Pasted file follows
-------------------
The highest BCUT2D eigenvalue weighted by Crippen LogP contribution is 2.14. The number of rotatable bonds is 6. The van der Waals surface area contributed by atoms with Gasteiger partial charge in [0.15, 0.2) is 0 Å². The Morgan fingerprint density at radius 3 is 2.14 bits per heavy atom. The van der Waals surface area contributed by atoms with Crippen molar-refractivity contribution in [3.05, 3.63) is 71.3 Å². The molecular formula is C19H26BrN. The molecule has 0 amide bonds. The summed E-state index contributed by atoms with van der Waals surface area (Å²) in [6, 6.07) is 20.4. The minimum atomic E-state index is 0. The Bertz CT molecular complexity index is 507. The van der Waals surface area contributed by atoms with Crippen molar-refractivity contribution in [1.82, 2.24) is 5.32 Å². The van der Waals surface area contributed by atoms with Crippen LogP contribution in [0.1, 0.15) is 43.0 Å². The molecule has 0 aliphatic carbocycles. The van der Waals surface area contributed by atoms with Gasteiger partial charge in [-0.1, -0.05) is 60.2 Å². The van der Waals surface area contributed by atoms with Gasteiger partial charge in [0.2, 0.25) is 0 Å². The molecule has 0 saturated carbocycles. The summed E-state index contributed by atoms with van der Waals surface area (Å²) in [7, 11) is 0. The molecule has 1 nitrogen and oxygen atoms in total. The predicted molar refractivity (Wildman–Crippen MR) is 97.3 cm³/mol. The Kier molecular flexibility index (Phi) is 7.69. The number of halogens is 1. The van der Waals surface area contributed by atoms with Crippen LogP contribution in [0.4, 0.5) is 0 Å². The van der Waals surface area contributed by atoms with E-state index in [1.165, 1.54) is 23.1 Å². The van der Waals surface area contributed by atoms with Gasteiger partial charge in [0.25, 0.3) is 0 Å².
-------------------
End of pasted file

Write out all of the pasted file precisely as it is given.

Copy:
The highest BCUT2D eigenvalue weighted by Crippen LogP contribution is 2.14. The number of rotatable bonds is 6. The van der Waals surface area contributed by atoms with Gasteiger partial charge in [0.15, 0.2) is 0 Å². The Morgan fingerprint density at radius 3 is 2.14 bits per heavy atom. The van der Waals surface area contributed by atoms with Crippen molar-refractivity contribution in [3.05, 3.63) is 71.3 Å². The molecular formula is C19H26BrN. The molecule has 0 amide bonds. The summed E-state index contributed by atoms with van der Waals surface area (Å²) in [6, 6.07) is 20.4. The minimum atomic E-state index is 0. The Bertz CT molecular complexity index is 507. The van der Waals surface area contributed by atoms with Crippen molar-refractivity contribution in [1.82, 2.24) is 5.32 Å². The van der Waals surface area contributed by atoms with Crippen LogP contribution in [0.1, 0.15) is 43.0 Å². The molecule has 0 aliphatic carbocycles. The van der Waals surface area contributed by atoms with Gasteiger partial charge in [-0.1, -0.05) is 60.2 Å². The van der Waals surface area contributed by atoms with Gasteiger partial charge in [0.2, 0.25) is 0 Å². The molecule has 0 saturated carbocycles. The summed E-state index contributed by atoms with van der Waals surface area (Å²) in [7, 11) is 0. The molecule has 1 nitrogen and oxygen atoms in total. The predicted molar refractivity (Wildman–Crippen MR) is 97.3 cm³/mol. The Kier molecular flexibility index (Phi) is 7.69. The number of halogens is 1. The van der Waals surface area contributed by atoms with Crippen LogP contribution in [0.4, 0.5) is 0 Å². The van der Waals surface area contributed by atoms with E-state index in [1.165, 1.54) is 23.1 Å². The van der Waals surface area contributed by atoms with Gasteiger partial charge in [0.25, 0.3) is 0 Å².